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Director of health Ashley Bloomfield (Illustration: Simon Chesterman)
Director of health Ashley Bloomfield (Illustration: Simon Chesterman)

SocietyApril 12, 2020

Covid-19: New Zealand cases mapped and charted, April 12

Director of health Ashley Bloomfield (Illustration: Simon Chesterman)
Director of health Ashley Bloomfield (Illustration: Simon Chesterman)

The latest in our series of charts, graphics and data visualisations by Chris McDowall. David Garcia also helped create today’s charts.

This work is entirely funded by the generosity of The Spinoff Members

These posts collate the most recent statistics and present them as charts and maps. The Ministry of Health typically publishes data updates in the early afternoon, which describe the situation at 9am on the day of release. These data visualisations are interactive – use your mouse or thumb to hover over each graph for more detail.

Note for users of The Spinoff app: if the charts below are not appearing, please update your app to the latest version.

This afternoon’s Ministry of Health figures report that the total number of confirmed and probable Covid-19 cases stands at 1,330 (1,049 confirmed and 281 probable). A total of 422 people have recovered, an increase of 49 since yesterday.

There were 14 new confirmed cases reported in the last 24 hours and four new probable cases. The number of significant clusters with 10 or more cases is unchanged at 13.

There are 14 people in hospital. That includes five in intensive care units – one each in Wellington, Middlemore, Wairau in Blenheim, Dunedin and North Shore hospitals. The Dunedin patient is in critical condition. No further deaths have been reported.

Yesterday, 2,421 tests were processed. This was a significantly smaller testing volume than in recent days. The ministry reported averaging 3,523 Covid-19 lab tests per day during the week ending April 11. A total of 61,167 lab tests have been conducted since January 22. There are 66,712 test supplies in stock.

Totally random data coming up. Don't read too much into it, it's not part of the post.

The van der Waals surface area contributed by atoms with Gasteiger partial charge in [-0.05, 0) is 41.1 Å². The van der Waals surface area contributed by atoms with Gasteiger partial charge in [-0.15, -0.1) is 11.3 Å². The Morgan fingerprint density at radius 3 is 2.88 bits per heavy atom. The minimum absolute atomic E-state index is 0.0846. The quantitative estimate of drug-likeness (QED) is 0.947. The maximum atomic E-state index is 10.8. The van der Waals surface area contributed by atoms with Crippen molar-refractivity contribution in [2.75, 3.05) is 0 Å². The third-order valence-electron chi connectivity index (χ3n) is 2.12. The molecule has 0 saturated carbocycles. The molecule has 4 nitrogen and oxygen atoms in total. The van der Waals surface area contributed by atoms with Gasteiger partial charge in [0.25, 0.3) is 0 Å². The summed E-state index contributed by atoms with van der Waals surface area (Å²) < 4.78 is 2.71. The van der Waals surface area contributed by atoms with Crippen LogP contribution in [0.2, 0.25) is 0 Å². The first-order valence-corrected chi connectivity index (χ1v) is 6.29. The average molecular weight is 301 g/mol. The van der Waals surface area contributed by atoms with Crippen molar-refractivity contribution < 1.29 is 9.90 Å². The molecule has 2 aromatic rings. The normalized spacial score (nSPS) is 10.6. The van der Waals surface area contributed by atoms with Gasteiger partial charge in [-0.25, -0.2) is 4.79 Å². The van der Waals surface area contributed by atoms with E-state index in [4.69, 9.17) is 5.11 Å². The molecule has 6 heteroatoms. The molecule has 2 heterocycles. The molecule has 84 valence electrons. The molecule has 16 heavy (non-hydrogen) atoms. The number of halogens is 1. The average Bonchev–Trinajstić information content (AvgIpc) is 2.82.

This chart compares active and recovered cases. Active cases are confirmed or probable cases of Covid-19 where the person has neither recovered nor died. Recovered cases are people who were once an active case, but are at least 10 days since onset and have not exhibited any symptoms for 48 hours.

Once again there was a slight decrease in the number of active cases – from 886 active cases yesterday down to 855 this morning. Aside from a slight uptick on Wednesday, the active cases total has trended slowly downwards for the last week.

A few people have got in touch asking for clarification on probable cases and whether they should be counted as active. Core to my decision to include them together is the statement by Ashley Bloomfield’s, the director general of health, on probable cases at the April 7 media briefing.

“This is a person who has returned a negative laboratory test result but the clinician looking after the person has diagnosed them as a probable case due to their exposure history and their clinical symptoms. These cases are actually treated as if they were a positive laboratory confirmed case and the actions taken are the same as for a confirmed case.”

Given that probable cases are “treated as if they were a positive laboratory confirmed case and the actions taken are the same as for a confirmed case” I think it is most appropriate to include them in the active classification. A person who is a probable case can become a recovered case or even, sadly, among the count of people who have died..

An alternative title for this chart might be: Cases the ministry of health treated as active by day, irrespective of lab test result.

The symbol map shows confirmed and probable Covid-19 cases arranged by district health board. Southern (206), Waitematā (192), Waikato (176) and Auckland (175) remain the four district health boards with the largest number of active cases. Waikato recorded the largest increase, from 167 to 175 cases.

This chart shows confirmed and probable cases by their date of report. It shows cases according to their “date of report” rather than the “date the case was classified as confirmed/probable”. This is a subtle but important distinction.

The number of cases reported on a particular date may not match the number of cases reported in the last 24 hours. This is because the number of confirmed and probable cases reported in the last 24 hours includes cases which were entered on an earlier date as “under investigation” or “suspected” whose status has now been changed to confirmed or probable.

The final chart is the age profile breakdown. I haven’t included this for a few days, because it’s shape was hardly changing. There has been a slow growth of older age groups in recent days, especially in places like Christchurch. I intend do dig into this over the next day or two.

Keep going!